Judge Clark Douglas wrote this review just for a thrill.
Our reviews of O-Genio: Ray Charles Live In Brazil, 1963 (published January 3rd, 2005), Ray Charles Live: In Concert With The Edmonton Symphony (published January 14th, 2005), and Ray Charles: Live In France 1961 (published November 6th, 2011) are also available.
"Just an old sweet song…"
Blu-ray is an ideal format for concert films, which often succeed or fail based on their ability to immerse the viewer into the "live" experience. The 1080p picture and improved audio quality goes a long way towards achieving this. With that in mind, Eagle Vision is releasing a series of concert performances from the Montreux Jazz Festival in hi-def.
Ray Charles: Live at Montreux spotlights one of Genius' performances from 1997. By that point in time, Charles was well past his prime as a musician, but still quite capable of putting on an entertaining show. Despite showing signs of age here (particularly in the vocal department), Charles was nonetheless a consummate musician, and offers the audience a very enjoyable journey through a series of noteworthy hits from his past. Charles is backed by a 15-piece orchestra, as well as the ever-popular Raelettes.
The concert here is a bit briefer than average, running only 71 minutes. Despite this, Charles manages to pack a pretty good amount of musical material into the proceedings, rolling through 14 songs from his vast catalogue. Charles isn't particularly keen on chatting with the audience. He remains focused on the music, moving from song to song with joyful enthusiasm without a single break for conversational meandering. Swaying back and forth in his trademark manner, Charles delivers over an hour of very engaging tunes.
As for the songs themselves, Charles tends to move back and forth steadily between soulfully introspective tunes and exciting up-tempo numbers. In this particular circumstance, I far prefer the gentler tunes. The largely has to do with the way the audio is set up. During some of the bigger numbers, Charles' voice is occasionally swallowed by the sheer noise of his brass-heavy orchestra, and his keyboard work is pretty much impossible to hear. Just take a listen to the opening number, "I'll Be Home (Sadie's Tune)", for an example of what I mean. It's not too bad, and the songs are still entertaining, but it would have been nice if someone could have turned up Charles' microphone.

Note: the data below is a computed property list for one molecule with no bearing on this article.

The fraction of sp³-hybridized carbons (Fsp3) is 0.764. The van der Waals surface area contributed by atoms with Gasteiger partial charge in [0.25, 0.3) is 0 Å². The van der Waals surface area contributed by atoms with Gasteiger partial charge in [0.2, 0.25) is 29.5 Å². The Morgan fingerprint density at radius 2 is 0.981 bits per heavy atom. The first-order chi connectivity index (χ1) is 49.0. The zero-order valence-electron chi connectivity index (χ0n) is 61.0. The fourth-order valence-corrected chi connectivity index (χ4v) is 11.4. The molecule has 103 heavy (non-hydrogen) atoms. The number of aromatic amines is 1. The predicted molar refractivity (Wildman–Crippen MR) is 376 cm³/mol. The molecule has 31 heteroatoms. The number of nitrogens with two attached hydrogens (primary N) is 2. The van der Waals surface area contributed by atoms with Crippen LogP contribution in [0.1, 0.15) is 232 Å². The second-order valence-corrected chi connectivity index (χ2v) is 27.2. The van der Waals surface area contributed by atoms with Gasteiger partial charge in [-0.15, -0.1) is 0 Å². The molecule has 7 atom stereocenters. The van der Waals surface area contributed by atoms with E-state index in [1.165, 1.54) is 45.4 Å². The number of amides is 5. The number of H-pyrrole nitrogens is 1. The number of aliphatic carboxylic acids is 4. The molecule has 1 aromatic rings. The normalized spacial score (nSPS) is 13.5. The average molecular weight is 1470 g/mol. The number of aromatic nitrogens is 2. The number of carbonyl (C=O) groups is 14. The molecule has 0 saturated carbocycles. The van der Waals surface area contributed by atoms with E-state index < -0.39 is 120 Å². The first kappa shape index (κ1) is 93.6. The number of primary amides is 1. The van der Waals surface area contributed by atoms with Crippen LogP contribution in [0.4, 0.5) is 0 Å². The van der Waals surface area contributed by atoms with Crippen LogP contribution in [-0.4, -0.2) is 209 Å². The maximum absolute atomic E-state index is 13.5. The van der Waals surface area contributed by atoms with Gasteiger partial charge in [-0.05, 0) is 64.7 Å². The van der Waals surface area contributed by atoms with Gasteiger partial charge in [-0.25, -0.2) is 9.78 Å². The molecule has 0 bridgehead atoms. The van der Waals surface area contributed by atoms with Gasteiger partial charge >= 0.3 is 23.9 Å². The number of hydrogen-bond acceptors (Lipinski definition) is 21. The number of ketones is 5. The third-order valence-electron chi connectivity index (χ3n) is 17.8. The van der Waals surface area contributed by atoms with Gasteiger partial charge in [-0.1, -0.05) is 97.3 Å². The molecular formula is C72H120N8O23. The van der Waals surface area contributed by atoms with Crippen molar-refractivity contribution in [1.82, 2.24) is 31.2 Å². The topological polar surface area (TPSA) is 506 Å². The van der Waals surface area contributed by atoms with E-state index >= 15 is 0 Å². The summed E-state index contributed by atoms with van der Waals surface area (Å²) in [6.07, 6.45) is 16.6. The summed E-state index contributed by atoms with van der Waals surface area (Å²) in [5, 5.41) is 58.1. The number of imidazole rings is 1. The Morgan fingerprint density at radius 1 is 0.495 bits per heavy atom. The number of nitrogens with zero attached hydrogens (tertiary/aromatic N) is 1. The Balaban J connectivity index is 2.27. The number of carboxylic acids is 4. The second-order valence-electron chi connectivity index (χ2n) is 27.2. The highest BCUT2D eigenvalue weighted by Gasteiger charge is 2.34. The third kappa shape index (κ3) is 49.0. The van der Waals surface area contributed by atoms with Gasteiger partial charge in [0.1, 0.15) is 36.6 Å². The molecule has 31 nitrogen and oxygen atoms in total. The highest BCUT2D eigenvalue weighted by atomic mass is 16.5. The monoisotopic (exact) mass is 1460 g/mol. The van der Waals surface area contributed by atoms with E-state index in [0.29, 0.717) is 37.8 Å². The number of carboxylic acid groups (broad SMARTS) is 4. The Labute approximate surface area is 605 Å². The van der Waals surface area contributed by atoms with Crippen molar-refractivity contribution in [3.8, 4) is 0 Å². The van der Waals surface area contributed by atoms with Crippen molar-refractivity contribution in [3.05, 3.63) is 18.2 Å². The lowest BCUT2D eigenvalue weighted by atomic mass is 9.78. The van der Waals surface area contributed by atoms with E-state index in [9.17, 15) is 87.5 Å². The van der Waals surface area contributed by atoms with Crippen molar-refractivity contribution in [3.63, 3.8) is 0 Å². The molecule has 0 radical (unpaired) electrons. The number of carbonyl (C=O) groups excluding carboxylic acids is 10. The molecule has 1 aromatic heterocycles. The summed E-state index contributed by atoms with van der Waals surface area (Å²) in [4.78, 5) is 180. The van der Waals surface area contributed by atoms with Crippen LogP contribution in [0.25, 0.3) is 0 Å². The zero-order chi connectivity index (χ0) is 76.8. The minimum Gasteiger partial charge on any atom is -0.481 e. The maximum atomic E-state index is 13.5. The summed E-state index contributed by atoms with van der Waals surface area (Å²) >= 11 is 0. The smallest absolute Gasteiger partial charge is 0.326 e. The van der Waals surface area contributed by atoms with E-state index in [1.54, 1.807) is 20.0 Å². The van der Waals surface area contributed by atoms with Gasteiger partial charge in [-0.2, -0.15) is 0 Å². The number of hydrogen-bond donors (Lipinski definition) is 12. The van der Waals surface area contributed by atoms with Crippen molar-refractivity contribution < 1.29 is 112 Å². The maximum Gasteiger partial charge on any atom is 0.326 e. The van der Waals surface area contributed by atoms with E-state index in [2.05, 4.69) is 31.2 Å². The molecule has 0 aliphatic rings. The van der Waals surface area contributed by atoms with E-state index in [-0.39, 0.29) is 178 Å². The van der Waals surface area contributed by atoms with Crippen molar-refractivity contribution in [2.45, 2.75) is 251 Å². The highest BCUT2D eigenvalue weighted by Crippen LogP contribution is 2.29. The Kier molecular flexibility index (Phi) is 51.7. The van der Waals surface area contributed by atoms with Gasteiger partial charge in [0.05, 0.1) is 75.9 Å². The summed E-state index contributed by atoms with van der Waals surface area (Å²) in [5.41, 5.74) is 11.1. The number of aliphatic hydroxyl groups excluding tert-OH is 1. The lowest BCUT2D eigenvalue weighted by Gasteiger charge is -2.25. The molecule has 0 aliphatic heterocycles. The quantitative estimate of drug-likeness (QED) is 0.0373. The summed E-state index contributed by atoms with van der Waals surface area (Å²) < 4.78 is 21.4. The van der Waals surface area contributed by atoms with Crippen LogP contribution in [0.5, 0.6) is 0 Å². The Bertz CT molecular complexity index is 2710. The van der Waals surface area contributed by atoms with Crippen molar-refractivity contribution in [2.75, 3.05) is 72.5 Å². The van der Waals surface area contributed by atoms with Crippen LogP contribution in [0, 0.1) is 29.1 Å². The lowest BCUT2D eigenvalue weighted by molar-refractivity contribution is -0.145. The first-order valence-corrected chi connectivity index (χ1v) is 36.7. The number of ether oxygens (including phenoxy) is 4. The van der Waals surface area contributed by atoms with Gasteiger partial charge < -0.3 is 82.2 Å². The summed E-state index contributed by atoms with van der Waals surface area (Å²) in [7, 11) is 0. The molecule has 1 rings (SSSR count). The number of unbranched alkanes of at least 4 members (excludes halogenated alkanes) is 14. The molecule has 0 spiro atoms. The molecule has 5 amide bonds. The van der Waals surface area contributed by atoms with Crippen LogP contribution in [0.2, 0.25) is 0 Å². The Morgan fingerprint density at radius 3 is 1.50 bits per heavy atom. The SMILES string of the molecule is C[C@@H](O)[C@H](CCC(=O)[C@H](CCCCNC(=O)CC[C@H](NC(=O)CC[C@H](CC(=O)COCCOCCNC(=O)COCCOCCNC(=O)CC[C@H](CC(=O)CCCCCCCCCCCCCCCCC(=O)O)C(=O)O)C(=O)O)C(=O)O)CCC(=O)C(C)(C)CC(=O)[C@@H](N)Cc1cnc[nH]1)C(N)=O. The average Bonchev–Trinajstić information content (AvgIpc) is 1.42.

Another reason the quiet songs are better: the quiet songs are just plain fantastic songs. I've heard dozens of covers of "Georgia on my Mind" (my home state's official song), but there is no one there who can perform it like Charles. Every time he sings it, the song actually sounds like it really means something. His aching vocals are just spot on. The melancholic "Just for a Thrill" is fantastic, as is the deeply romantic "Song for You," though the latter does suffer from some very cheesy synthesizers thrown into the mix. That brings up my only other disappointment. Charles never uses a real piano at any point, relying instead on the versatile sounds of a Yamaha keyboard. Some people may that the difference is negligible, but it bothered me a little. Ray should have stuck with that baby grand he and Billy Joel used to like singing about. That being said, the keyboard is perfectly adequate in the way that any expensive keyboard should be, and Charles plays the heck out of it.
The hi-def transfer is reasonably sharp, but I was disheartened when I discovered that it was interlaced rather than progressive. Even so, this is one of the sharper interlaced transfers I've seen, with well-balanced colors, accurate flesh tones and deep blacks. Facial detail is solid, even if the occasional long shot lacks any sort of "wow" factor. The DTS HD audio is excellent, with any lack of balance coming from the way the concert was staged. It's a groovy track that will surely sweep the viewer into the experience quite quickly. In terms of supplements, we only get three bonus tracks performed by the Ray Charles orchestra: "Just Friends," "Beatrice," and "Passeone Blues."
This is perhaps not the ultimate Ray Charles concert experience, and there are minor complaints throughout the entire production. Nonetheless, Ray Charles: Live at Montreux is an entertaining show with music that is simply too good to be damaged by insignificant flaws.
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